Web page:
A social class structure, as over against a utopia of equals, would be an object of derision. But a social class system, as over against an atomized and centrally regimented society, would appear in a much more favorable light. The modern world does not face the first alternative. Speculation must be confined to the latter dilemma. However, even this is not a free choice. Destiny, i.e., historical trends, has indicated that the lot of modern man is and will be heavily loaded on the side of discipline, ruthlessness, and disrespect for old forms of status, prestige, and honor.

Many social scientists have expressed themselves for or against the idea of a social class hierarchy. Are hereditary social classes desirable?

Opinions in favor of a system of social classes. Lederer, whose long and illustrious career was devoted to this and allied studies, comes to the following conclusions in favor of the social classes. In one place he says: " . . . the social classes and their impact cannot be overlooked in the development of our civilization, be it in ethics, science or art." 37 More positively, he states that "stratification is necessary to the existence of society. An unstratified society would become either a religious community or emotionally driven masses . . . . The idea of classlessness or of an unstratified society is empty . . . . " 38

Lederer spent much of his life defending socialism, and at the very end he found a formula for socialism in respect to the social classes. He asks: "But again, what of socialism? Such a system, though leading to planned production, would not destroy the classes, would not merge them into a classless society." 39 The workers hold tenaciously to the ideal of a classless society, "but the workers also will realize sooner or later that to abolish the classes or social groups altogether means the destruction of society." 40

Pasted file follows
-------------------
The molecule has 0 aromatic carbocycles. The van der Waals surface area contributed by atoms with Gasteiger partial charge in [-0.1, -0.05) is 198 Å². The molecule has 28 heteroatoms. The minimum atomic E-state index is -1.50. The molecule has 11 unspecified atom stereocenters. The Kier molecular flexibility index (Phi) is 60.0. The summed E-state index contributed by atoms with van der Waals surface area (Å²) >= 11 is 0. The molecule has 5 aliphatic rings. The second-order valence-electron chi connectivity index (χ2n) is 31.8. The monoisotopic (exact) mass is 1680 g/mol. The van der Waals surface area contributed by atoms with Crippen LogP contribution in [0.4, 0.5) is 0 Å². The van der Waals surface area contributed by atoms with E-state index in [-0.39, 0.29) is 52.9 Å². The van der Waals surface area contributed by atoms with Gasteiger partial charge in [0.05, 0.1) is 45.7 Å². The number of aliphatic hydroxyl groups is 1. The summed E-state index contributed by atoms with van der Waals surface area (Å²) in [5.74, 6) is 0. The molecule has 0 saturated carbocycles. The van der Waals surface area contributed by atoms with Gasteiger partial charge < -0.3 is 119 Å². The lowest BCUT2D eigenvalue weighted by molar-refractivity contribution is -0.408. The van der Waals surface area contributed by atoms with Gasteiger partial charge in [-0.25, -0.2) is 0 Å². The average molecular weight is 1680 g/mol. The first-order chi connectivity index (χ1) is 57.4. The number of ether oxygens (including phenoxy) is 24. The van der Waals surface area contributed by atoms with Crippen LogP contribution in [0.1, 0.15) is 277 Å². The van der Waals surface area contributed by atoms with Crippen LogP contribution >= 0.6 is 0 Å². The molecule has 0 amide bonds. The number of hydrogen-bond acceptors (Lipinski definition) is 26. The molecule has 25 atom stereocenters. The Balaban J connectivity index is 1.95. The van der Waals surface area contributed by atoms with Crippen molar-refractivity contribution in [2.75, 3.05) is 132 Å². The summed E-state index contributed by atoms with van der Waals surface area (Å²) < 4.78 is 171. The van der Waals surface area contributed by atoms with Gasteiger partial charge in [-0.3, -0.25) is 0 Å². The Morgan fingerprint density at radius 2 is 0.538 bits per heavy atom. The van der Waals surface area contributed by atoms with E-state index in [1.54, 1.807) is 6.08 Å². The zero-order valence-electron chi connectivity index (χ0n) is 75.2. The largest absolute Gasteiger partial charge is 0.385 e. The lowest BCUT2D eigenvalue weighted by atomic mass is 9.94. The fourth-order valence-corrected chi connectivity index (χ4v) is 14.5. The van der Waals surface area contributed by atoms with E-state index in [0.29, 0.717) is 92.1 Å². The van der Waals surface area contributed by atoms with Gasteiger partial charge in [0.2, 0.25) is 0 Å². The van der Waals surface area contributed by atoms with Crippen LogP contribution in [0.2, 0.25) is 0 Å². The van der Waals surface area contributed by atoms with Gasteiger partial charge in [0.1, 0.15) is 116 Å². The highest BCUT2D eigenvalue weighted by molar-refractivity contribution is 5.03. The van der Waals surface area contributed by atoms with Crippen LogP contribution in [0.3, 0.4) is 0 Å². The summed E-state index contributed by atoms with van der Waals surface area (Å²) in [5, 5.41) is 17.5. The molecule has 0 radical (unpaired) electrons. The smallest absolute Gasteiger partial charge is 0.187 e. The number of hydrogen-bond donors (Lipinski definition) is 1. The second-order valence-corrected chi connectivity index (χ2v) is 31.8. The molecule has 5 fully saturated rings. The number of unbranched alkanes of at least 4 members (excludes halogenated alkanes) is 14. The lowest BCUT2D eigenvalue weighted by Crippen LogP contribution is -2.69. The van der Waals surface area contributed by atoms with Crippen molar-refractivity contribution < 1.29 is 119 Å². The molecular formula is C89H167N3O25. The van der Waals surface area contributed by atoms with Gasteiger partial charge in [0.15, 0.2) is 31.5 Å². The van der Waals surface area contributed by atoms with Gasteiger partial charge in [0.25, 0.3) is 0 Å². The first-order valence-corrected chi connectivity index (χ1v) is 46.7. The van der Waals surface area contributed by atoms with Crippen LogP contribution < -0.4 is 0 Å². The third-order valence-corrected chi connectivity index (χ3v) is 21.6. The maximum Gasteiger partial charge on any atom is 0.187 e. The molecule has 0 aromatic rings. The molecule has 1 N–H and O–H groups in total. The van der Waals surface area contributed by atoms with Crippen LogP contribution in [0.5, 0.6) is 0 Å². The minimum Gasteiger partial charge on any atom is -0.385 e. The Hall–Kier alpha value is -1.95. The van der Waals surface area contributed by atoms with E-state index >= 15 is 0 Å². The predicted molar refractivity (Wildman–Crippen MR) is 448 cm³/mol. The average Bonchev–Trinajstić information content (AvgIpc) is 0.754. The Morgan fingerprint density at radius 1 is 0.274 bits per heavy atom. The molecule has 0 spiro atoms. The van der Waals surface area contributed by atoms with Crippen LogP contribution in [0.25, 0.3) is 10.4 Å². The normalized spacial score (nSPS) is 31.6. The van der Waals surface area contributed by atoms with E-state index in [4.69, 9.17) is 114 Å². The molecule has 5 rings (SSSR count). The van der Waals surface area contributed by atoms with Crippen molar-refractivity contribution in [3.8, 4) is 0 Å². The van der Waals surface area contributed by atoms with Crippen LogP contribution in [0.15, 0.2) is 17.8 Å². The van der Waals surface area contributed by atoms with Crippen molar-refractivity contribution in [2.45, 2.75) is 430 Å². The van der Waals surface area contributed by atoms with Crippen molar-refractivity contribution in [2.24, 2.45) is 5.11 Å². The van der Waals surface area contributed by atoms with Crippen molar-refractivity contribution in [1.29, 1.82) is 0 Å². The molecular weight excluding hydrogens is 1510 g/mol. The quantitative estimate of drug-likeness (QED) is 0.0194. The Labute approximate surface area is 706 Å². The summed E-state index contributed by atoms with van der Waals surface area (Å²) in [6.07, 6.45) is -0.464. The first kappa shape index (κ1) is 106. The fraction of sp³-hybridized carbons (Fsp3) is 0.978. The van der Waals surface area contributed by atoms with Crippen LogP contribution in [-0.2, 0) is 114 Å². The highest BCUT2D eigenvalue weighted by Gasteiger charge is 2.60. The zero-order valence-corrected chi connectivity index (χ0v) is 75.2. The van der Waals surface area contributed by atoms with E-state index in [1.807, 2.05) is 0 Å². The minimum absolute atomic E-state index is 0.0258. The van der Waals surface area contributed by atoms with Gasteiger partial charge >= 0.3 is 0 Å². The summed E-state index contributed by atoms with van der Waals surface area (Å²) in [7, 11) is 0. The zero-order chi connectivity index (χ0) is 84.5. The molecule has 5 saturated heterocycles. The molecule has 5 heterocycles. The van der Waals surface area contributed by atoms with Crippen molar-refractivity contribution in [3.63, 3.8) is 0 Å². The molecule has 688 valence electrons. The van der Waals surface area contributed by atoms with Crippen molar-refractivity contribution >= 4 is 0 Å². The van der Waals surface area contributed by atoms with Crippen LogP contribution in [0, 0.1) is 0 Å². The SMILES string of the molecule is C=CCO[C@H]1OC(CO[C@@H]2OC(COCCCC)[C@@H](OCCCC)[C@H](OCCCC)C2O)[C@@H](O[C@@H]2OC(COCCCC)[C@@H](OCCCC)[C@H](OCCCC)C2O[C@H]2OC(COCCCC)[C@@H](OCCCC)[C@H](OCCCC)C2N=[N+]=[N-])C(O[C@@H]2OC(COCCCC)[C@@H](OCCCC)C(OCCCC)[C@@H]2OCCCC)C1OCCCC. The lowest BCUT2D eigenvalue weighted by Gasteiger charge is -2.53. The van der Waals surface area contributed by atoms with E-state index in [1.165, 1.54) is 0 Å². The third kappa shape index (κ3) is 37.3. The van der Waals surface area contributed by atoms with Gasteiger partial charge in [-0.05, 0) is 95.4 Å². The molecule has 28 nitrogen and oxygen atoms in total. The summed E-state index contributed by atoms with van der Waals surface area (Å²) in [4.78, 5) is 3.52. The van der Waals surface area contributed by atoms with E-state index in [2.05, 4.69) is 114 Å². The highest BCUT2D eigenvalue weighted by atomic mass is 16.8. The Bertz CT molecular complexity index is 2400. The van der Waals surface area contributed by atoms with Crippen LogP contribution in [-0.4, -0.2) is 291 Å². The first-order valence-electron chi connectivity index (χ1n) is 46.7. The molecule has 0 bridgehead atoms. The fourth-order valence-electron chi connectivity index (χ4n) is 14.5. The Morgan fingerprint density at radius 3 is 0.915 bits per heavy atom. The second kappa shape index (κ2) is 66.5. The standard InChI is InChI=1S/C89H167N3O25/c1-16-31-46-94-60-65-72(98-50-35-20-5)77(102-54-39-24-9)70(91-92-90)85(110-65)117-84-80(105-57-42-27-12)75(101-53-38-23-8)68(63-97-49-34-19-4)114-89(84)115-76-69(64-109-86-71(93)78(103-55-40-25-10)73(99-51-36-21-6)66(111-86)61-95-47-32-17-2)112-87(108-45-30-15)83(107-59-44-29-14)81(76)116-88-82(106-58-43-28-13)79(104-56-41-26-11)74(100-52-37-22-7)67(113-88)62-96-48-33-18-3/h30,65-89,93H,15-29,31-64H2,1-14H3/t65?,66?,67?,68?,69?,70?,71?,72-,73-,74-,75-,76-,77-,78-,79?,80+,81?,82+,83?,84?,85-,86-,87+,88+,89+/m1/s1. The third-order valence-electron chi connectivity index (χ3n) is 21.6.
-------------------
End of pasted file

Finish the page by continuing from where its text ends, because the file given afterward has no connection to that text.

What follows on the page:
Decades before the present era of insecurity in personal and world affairs Cooley formulated a theory of the social values preserved in the class structure. He wrote at a time when many Americans were denying the existence of classes and dreading the thought of their possible establishment and at a time when many intellectual leaders in Europe were clamoring for the creation of a classless society. Cooley writes: 41

We may say of this differentiation, speaking generally, that it is useful. The various functions of life require special influences and organization, and without some class spirit, some specialty in traditions and standards, nothing is well performed . . . . I have already tried to show that our own society suffers considerably from a lack of adquate group differentiation in its higher mental activities.

After describing the manner in which regard for ancestry is growing in the settled parts of the United States, Cooley says: 42

In some ways this greater recognition of descent is wholesome. A sense of being part of a kindred, or bearing the honor of a continuing group as well as of a perishing individual, tends to make one a better man; and from this point of view our somewhat disintegrated society might well have more of it.

Cooley believes that if open opportunity leads to "confused competition" the result may be worse than that of "order, even if the latter rests upon artificial principle." This great sociologist then makes what might be considered an appeal for the existence of hereditary classes: 43

Thus it is said with some truth -- and this is perhaps the most considerable argument for caste in modern position, like the English aristocracy, makes a permanent vice, and that it is well to preserve such traditions even at the cost of a somewhat exclusive order to contain and cherish them. De Tocqueville, himself imbued with the best traditions of the old French aristocracy, held this view, and ascribed the lack of intellectual distinction in the America of his day largely to the fact that there was no class "in which the taste for intellectual fortune and leisure, and by which the labors of the intellect are held in honor."

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37. Lederer, op. cit., p. 140.
38. Ibid., p. 142.
39. Ibid., p. 159.
40. Ibid., p. 212.
41. Cooley, op. cit., pp. 209 - 210.
42. Ibid., p. 232.
43. Ibid., pp. 234 - 235.